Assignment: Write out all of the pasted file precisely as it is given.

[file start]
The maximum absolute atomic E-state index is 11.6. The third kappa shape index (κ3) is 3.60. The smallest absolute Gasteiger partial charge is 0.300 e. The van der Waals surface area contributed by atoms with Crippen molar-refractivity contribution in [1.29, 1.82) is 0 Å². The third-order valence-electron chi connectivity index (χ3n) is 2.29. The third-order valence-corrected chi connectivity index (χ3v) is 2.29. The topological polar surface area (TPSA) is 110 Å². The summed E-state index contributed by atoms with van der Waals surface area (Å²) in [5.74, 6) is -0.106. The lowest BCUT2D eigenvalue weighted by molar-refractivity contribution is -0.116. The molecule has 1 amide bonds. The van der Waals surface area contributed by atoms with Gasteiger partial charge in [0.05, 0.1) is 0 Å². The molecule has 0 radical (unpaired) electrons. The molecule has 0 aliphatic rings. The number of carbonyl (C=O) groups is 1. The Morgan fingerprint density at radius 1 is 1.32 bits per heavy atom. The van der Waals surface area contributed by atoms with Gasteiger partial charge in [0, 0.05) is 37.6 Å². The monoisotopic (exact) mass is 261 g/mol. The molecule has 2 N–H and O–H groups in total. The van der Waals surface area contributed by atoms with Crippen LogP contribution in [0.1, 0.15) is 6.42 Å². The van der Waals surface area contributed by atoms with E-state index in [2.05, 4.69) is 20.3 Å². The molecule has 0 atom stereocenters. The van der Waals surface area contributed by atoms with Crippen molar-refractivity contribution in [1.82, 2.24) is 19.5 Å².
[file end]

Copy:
The maximum absolute atomic E-state index is 11.6. The third kappa shape index (κ3) is 3.60. The smallest absolute Gasteiger partial charge is 0.300 e. The van der Waals surface area contributed by atoms with Crippen molar-refractivity contribution in [1.29, 1.82) is 0 Å². The third-order valence-electron chi connectivity index (χ3n) is 2.29. The third-order valence-corrected chi connectivity index (χ3v) is 2.29. The topological polar surface area (TPSA) is 110 Å². The summed E-state index contributed by atoms with van der Waals surface area (Å²) in [5.74, 6) is -0.106. The lowest BCUT2D eigenvalue weighted by molar-refractivity contribution is -0.116. The molecule has 1 amide bonds. The van der Waals surface area contributed by atoms with Gasteiger partial charge in [0.05, 0.1) is 0 Å². The molecule has 0 radical (unpaired) electrons. The molecule has 0 aliphatic rings. The number of carbonyl (C=O) groups is 1. The Morgan fingerprint density at radius 1 is 1.32 bits per heavy atom. The van der Waals surface area contributed by atoms with Gasteiger partial charge in [0, 0.05) is 37.6 Å². The monoisotopic (exact) mass is 261 g/mol. The molecule has 2 N–H and O–H groups in total. The van der Waals surface area contributed by atoms with Crippen LogP contribution in [0.1, 0.15) is 6.42 Å². The van der Waals surface area contributed by atoms with E-state index in [2.05, 4.69) is 20.3 Å². The molecule has 0 atom stereocenters. The van der Waals surface area contributed by atoms with Crippen molar-refractivity contribution in [1.82, 2.24) is 19.5 Å².